That said, there is some cool stuff in Cleveland. I really like their Little Italy, even if it's tiny. I think Shaker Square is very cool and unique, and very pretty: https://www.google.com/maps/@41.4835...7i13312!8i6656

Shaker Heights and Cleveland Heights are great inner suburbs, and are great areas to walk around. Lakewood isn't very pretty, but it's pretty dense and has some great bars and restaurants. There is definitely cool stuff throughout the Cleveland area, but you kind of have to work to find it. And a lot of the 'connective tissue' between the cool stuff is just boring/ugly. IMO.


and here's current visitor tips for how you connect the nodes in cleveland


metrocity
Posted 11 hours ago


So I went to visit a friend in Findlay OH over the weekend for the purpose of going to the haunted Mansfield Reformatory Prison on Saturday night. So he's from down near Columbus originally and has only been to Cleveland once to the RNR HOF. He explained that Findlay being south of Toledo on the I75 corridor, is not really connected to Cleveland directly and is not really on the radar of places to go for that part of Ohio. It's roundabout to go up 75 and turnpike...and takes a few hours. It's easier to go to Toledo (of course), fly for work out of Detroit, go to Columbus or Dayton...etc.

So, I suggested that we go to Cleveland for the day, then drive down to Mansfield at night for the haunted prison.

He was right...getting to the turnpike was a lot of country highways, took 2 hours.

Valet parked at E 4th St. Walked around Downtown and an Amish Choir was singing on Public Square. Grabbed a slice at a pizza shop on Euclid. Went to the top of Terminal Tower. Took the Rapid (he didn't even know CLE had trains) to WSM and GLB...all packed with people, and there was an outdoor thing going on in the little plaza by GLB.

Took the rapid from Ohio City to Little Italy. Rapid seemed to be running nicely every 15 min as scheduled. Little Italy was packed with people, had coffee and some bakery. Walked over to University Circle. Tons of people out and wedding party photos being taken.

Took the Healthline back to Playhouse Square, went in Heinen's and had a drink. Stopped into the candy store and popcorn shop at the 5th St arcade. Went to Greenhouse Tavern for Dinner, and had a drink at Society afterward. Picked up the car at the Valet...and it was off to Mansfield.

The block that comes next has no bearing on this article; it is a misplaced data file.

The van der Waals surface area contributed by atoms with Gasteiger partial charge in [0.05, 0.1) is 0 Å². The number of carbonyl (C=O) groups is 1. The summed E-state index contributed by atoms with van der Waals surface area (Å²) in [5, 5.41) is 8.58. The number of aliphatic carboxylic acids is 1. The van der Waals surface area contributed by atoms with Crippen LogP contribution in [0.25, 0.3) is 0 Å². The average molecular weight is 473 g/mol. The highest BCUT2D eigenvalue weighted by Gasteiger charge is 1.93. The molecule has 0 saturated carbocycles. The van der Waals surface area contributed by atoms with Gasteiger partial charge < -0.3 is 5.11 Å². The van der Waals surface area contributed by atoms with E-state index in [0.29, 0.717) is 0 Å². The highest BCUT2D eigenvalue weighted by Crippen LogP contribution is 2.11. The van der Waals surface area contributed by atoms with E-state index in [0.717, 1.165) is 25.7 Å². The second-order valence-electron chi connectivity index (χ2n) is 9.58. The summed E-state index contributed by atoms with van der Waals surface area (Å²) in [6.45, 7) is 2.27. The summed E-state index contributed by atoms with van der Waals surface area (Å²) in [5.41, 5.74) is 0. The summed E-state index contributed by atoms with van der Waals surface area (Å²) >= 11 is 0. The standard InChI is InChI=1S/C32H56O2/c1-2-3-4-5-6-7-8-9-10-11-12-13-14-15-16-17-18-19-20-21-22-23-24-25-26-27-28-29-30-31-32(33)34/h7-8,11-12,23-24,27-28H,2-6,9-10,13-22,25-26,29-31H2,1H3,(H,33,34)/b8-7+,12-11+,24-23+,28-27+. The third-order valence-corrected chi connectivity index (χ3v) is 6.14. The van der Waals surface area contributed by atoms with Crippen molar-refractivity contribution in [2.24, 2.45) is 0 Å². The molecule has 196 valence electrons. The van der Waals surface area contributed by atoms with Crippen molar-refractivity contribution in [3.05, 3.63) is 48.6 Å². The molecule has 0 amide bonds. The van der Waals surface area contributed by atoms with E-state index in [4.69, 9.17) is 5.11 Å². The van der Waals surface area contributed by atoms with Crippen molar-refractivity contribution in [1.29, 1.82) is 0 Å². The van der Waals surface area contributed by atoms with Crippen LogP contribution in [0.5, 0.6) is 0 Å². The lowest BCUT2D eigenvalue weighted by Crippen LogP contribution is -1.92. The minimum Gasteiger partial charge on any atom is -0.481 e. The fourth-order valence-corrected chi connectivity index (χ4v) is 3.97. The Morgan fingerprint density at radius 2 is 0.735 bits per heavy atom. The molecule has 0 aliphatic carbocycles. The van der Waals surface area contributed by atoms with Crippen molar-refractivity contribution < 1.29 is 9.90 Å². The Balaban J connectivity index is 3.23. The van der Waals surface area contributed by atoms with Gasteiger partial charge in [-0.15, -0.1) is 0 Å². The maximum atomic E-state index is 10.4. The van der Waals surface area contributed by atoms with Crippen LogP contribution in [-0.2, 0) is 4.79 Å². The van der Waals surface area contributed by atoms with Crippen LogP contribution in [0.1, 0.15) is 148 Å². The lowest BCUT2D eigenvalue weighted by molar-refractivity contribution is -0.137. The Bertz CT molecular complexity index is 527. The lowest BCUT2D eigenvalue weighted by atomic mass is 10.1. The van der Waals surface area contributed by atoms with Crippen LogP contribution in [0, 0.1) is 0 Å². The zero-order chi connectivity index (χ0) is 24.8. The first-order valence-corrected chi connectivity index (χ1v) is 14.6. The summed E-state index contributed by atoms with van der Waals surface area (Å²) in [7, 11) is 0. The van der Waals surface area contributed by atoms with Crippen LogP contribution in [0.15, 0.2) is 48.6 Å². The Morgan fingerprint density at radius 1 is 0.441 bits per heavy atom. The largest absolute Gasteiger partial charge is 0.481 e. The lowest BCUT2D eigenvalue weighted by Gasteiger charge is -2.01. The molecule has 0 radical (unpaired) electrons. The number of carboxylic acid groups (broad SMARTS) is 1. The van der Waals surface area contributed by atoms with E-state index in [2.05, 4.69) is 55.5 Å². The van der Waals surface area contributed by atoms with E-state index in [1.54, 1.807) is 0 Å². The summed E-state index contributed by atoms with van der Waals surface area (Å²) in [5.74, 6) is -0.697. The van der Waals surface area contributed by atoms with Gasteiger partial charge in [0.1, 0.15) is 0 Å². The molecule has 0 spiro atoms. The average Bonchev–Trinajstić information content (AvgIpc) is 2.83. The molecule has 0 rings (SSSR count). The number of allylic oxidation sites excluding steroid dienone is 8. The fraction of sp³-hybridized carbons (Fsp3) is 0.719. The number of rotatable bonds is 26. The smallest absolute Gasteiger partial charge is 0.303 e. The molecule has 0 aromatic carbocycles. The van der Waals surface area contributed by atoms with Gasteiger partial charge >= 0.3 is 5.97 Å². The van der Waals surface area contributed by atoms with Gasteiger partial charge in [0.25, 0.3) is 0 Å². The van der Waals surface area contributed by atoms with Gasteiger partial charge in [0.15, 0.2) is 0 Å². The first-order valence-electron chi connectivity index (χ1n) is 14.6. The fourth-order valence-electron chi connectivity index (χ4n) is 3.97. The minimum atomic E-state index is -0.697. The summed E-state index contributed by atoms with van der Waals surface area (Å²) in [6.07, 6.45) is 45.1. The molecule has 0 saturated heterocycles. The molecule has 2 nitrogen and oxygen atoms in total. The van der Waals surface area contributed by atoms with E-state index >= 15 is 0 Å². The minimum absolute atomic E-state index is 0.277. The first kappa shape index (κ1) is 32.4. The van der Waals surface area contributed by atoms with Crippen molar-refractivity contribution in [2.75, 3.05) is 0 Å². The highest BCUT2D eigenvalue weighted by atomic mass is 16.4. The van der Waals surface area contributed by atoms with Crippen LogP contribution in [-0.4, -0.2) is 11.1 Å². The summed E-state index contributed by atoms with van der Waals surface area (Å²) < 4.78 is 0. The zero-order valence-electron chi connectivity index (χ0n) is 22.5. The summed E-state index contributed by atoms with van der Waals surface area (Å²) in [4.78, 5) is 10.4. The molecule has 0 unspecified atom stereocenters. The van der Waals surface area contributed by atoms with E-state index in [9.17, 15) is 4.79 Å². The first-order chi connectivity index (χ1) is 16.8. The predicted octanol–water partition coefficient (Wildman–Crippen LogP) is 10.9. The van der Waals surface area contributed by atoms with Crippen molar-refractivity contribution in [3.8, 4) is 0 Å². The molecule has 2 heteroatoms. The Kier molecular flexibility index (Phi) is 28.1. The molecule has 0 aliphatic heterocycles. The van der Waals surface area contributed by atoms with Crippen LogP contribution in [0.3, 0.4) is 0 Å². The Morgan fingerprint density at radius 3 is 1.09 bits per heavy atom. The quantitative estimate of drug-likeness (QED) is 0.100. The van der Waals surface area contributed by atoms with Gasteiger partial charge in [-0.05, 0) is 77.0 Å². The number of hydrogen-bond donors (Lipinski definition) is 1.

My point? Everywhere was lively and filled with people. Rapid and Healthline were both full...we had to stand (not complaining). Saw TWO people randomly pick up trash from the street downtown and the rapid and throw it away. The City looked great, and the people were friendly and Cosmopolitan. It felt like a real city..and was so damn easy to have a great day site seeing.

Granted, it was beautiful weather Saturday...but every time I go back to Cleveland it just gets better and better and there are more people out and about. My friend was really impressed.



The End.


metrocity
Posted 8 hours ago (edited)

A few more notable notes or musings:


Near Case Western, there was a Jewish guy speaking to a group of people in an outdoor forum about how and why the Jewish community power structure began to move to Beachwood in the 1970's.

In the same area in University Circle we heard 5 different languages being spoken in a matter of minutes.

At the plaza near GLB there were a lot of political activists working to sign up people to vote in Cuyahoga county and make change.

We saw multilple street perfomers singing and playing instruments...I always give those folks money.

We passed what I think was a Nation of Islam group having a discussion on the street downtown...and videotaping it.

I witnessed 4 people help an older lady get on the Healthline with her granny cart of groceries, my friend and I helped her get the cart off the bus at Playhouse square because the gap to the platform was too wide.